The writer " evinces a warm regard for the priestly tribe; he guards its privileges (xviii.
In confinement it evinces great ferocity, opening its mouth and erecting its fangs, from which the poison is seen to flow in drops.
The cheerful, almost jovial, tone of his letters to Stella evinces his full contentment, nor was he one to be moved to gratitude for small mercies.
That every natural series of beings, in its progress from a given point, either actually returns, or evinces a tendency to return, again to that point, thereby forming a circle.
It was Aristotle himself then who wrote these works, whether he arranged them or not; and if he wrote the incomplete works, then a fortiori he wrote the completed works except those which are proved spurious, and practically consummated the Aristotelian system, which, as Leibnitz said, by its unity of thought and style evinces its own genuineness and individuality.
But though it evinces considerable insight, it cannot escape the charge of extravagance.
In that treatise (c. 15) he approves indeed of the church practice of not fasting on Saturdays and Sundays (as elsewhere, De corona, c. 3, he had expressed his concurrence in the other practice of observing the entire period between Easter and Pentecost as a season of joy); but otherwise he evinces great dissatisfaction with the indifference of the church as to the number, duration and severity of her fasts.'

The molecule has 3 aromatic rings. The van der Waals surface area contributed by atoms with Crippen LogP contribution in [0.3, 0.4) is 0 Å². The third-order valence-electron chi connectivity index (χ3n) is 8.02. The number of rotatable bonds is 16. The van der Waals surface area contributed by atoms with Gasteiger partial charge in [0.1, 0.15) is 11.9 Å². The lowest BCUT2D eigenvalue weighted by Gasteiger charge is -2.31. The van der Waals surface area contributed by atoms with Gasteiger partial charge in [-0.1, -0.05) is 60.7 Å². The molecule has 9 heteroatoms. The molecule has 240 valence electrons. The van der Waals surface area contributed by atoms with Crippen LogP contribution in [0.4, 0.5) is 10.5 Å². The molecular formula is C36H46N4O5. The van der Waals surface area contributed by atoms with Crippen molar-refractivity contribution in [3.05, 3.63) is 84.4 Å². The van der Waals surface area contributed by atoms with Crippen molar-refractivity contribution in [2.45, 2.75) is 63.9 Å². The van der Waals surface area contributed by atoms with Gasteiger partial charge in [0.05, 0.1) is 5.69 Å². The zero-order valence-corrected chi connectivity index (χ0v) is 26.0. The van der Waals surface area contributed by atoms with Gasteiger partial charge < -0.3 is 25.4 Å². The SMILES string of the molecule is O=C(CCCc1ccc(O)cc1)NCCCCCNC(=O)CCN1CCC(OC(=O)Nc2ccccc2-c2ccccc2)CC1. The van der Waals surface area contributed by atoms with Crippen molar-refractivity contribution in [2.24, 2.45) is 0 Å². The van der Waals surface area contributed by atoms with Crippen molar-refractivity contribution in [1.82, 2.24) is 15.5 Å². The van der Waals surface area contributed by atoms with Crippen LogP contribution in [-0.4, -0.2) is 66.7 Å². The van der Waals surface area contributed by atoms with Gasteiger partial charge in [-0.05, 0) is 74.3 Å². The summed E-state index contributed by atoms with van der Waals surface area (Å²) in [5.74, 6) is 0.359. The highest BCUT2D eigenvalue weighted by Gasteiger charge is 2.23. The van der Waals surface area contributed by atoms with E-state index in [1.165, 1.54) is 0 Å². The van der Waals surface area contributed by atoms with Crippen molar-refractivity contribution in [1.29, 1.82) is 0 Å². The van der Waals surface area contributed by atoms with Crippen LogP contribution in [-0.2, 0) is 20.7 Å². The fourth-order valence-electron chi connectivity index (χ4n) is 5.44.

Linnaeus's copy of the book evinces the great assiduity with which he studied it; he laboured throughout to remedy the defect of the want of synonyms, sub-joined his own generic names to nearly every species, and particularly indicated the two remarkable passages where the germination of plants and their sexual distinctions are explained.